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Remembered Today:

Tea, Rum & Fags - sustaining Tommy 1914-18


John_Hartley

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I was looking forward to this one popping through the letter box as it seemed to combine two of my biggest interests - food and the war.

And, when I opened the package and flicked through the pages, it seemed to cover loads of information in fairly short sections. A couple of paragraphs on bacon, for example. A couple more on primus stoves. A whole page on the 1914 Christmas truce. Another on cafes. And so on.

So I started to read. However, within a few pages I started to feel disappointed that the information all seemed a bit thin on the ground. Two eggs short of a full breakfast if you will. And by about page 20, I had it sussed what was wrong. Weeks has done little, if any original research himself. He's read quite a lot of books - many publsihed within recent years. Standard works like Corrigan's "Mud, Blood and Poppycock", Van Emden's "Last Tommies", several of Malcolm Brown's IWM books. Some older ones like George Coppards "Machine Gun to cambrai" or Dunn's "War the infantry knew". And he's extracted food references from them. But, no doubt to make life easy for himself and to avoid any copyright issues, he doesnt use the men's quotes that the original authors did, but paraphrases the words. It makes for quite dull reading. A few days spent at IWM or the Liddle Collection would have surely found new first hand information and the inclusion of the men's own words would have made this so much better.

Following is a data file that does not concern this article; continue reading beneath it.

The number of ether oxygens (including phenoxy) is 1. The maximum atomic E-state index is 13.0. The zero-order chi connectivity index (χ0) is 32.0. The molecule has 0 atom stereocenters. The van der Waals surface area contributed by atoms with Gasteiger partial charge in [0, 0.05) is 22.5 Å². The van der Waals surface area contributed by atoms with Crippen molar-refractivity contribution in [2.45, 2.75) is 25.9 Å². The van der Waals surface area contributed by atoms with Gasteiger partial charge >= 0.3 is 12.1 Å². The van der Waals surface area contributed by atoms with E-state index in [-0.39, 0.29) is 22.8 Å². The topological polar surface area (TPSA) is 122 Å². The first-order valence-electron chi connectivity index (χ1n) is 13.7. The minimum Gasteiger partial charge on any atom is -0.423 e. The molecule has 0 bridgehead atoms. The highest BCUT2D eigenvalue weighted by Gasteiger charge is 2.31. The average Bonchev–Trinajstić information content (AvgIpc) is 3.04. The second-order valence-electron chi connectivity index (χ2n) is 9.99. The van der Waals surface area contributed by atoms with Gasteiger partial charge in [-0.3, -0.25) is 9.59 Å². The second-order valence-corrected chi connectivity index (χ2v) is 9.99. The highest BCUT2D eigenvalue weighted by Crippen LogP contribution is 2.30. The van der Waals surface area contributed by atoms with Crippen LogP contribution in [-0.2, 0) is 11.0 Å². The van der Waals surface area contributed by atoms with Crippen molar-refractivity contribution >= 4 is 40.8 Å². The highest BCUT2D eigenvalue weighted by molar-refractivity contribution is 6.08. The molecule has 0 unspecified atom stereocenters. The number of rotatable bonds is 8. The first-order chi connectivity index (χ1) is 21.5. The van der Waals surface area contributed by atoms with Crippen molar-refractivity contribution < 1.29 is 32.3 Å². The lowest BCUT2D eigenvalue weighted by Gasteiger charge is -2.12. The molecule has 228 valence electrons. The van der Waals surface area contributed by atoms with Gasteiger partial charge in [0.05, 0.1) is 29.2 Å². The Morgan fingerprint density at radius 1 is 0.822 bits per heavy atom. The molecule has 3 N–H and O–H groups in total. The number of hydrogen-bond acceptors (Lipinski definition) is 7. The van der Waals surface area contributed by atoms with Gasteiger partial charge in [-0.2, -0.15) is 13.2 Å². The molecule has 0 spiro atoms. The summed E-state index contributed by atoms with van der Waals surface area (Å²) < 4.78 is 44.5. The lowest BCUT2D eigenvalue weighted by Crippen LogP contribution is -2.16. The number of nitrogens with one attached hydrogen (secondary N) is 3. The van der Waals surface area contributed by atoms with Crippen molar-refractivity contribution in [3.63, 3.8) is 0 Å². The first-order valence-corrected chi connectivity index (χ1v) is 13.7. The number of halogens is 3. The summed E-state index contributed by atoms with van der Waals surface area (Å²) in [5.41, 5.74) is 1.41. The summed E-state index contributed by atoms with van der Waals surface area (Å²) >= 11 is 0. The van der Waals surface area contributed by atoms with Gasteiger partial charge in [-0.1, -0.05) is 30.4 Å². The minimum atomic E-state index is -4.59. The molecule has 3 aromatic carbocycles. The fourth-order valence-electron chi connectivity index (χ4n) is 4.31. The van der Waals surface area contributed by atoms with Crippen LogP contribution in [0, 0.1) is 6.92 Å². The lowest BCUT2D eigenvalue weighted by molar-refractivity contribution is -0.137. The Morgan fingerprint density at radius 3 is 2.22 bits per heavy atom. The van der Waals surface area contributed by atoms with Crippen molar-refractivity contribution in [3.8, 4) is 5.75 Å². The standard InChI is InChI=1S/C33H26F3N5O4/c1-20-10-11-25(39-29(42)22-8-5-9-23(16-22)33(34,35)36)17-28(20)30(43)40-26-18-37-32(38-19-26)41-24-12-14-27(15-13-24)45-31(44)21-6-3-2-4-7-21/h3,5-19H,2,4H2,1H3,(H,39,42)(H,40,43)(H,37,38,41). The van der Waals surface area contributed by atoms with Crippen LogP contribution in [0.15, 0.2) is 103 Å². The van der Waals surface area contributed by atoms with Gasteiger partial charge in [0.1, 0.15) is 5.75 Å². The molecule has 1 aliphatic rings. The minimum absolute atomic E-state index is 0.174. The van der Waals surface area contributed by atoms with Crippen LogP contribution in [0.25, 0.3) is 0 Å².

Oh, and in spite of the title, don't expect too much information about tea, rum or fags. This mainly about food.

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But, no doubt to make life easy for himself and to avoid any copyright issues, he doesnt use the men's quotes that the original authors did, but paraphrases the words.

Bit of a strong statement there. Copyright does not come into it - if the source is acknowledged in a foot/endnote. If not then that that is worst of all sins known as plagiarism. Does the author acknowledge any of his sources - if they are indeed from the works you report these paraphrases are based upon?

Trajan

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Haven't read the book but it's worth saying that sometimes ploughing through lots of other peoples' works to extract material relevant to a different line of investigation can be valuable. Again one needs to distinguish between works of (sometimes purported) scholarship and books intended to amuse and possibly inform. The former one would expect to to quote precisely and provide references (if only for the benefit of anoraks like ourselves) the other one would not (although it's a bonus if it's there). The title would suggest the book was intended to be one of the latter but if it brings more people to take an interest in WW1 well and good. Having to finance the top up fees on my wife's nursing home I'm now very careful when I shell out money on a book to make sure I know what I'm getting first [i'm fortunate in having Hay on Wye in easy driving distance]

BTW nothing much to do with WW1 but years ago I read a book called "Clean and Decent - the history of the bath and bog" which fell into the amuse and possibly inform category - does anyone know where I could find a copy?

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Does the author acknowledge any of his sources - if they are indeed from the works you report these paraphrases are based upon?

There's a lengthy bibliography which makes it easy to identify a goodly number of the sources - for example, the mentions of the recollections of Coppard, Billy Neville, Dunn(2/RWF) & Harry Patch. I'm sure that, for example, if I ploughed through Corrigan's book I would find more. On the other hand, there are no references whatsoever to any of the usual sources where one might find original accounts.

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